When severe weather events take place, not everything can be fixed overnight. There are only so many contractors and thousands of homes will likely need repairs ranging from major to minor.
“It comes down to triaging and putting the insured in control of their claim and enabling them to make the decision on how they want to proceed,” said Patricia Davis, national catastrophe manager, Crawford & Company (Canada).
“That decision inevitably helps on the capacity side; it enables us to determine whether we need to use an insurer’s contractors, or perhaps the insured can engage their own contractor, or the insured may even wish to do some of the work themselves.”
So how do adjusters best communicate the process to consumers? Davis uses the hospital emergency room triage example when speaking to clients and reiterates some problems take precedence.
“A roof blown off a house will need immediate attention, versus fixing a broken fence,” she told CU. “We look at individuals’ needs on a case-by-case basis. Simply providing a cash settlement to someone who has mobility issues isn’t going to fix their roof.”
Vulnerability also is taken into consideration. Sometimes claims process disruptions happen because of other simultaneous events like shortages of building materials, so it’s important to let insureds know about delays as soon as possible.
“Lately, it’s just been a constant relay race of storms. The supply chains, the shortages, the resources and capacity are always coming into play,” Davis said. “It comes down to triaging and putting the insured in control of their claims, enabling them to make the decision on how they want to proceed.”
In most cases, insureds who have their own contractors are eager to get work done as soon as possible, and the contractors often are open to discussing their pricing, Davis said.
“When an insured’s contractor prepares an estimate, we review it and write a comparative estimate or make recommendations to the client,” she said. “Once a figure is reached, payment is then requested for the insured and their contractor.”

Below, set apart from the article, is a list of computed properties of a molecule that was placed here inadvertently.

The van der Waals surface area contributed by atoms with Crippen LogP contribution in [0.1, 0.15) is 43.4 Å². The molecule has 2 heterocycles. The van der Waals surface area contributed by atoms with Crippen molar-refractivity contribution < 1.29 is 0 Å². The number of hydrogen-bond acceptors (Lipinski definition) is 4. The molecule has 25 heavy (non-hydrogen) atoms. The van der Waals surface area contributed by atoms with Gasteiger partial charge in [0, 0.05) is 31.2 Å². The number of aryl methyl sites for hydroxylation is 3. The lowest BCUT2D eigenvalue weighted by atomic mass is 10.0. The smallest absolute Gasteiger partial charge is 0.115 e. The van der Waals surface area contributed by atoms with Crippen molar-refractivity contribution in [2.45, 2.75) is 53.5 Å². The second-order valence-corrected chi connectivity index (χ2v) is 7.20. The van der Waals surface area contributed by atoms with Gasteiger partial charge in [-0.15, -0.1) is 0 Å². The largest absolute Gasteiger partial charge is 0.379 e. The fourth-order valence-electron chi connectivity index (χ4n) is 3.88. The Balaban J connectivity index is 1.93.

If there’s a large difference between the quote and the scope of damage, a certified contractor can be asked to go in and determine a price.
“In rare situations, if an agreement has not been reached, an appraisal can be initiated,” said Davis.
“An important message to insureds who use their own contractors is that they are fully in charge of repairs with their chosen contractors. They need to ensure the competency of their contractors by asking for certificates of insurance and references.”
It’s important to involve insureds in the claims process, she said. For example, while waiting for emergency drying to be completed, an adjuster could ask insureds for pre-damage photographs of the property, or get them to put together an inventory of personal property that was affected for review by a contents evaluator.
She also works to make sure her teams’ conversations with customers don’t create confusion. “If I overhear contractors or adjusters using lingo such as ‘de-hu,’ I take them aside and ask them to explain that they’re talking about a dehumidifier,” Davis said.
“Insureds need the full explanation – ‘We need to install dehumidifiers and fans in your house to reduce the excess moisture for about a week. We will have our project manager come back in a couple of days and take some moisture readings to see what the levels are.’”
In all, it’s worth it to spend extra time with homeowners and break down the phases of the claim.
“We tell them clearly that, given the severity of the claim, repairs may take several months,” she said. “Overpromising and underdelivering is detrimental to building rapport with insureds and clients.”
This article is excerpted from one that appeared in the December 2022-January 2023 edition of Canadian Underwriter. Feature image courtesy of iStock.com/AwakenedEye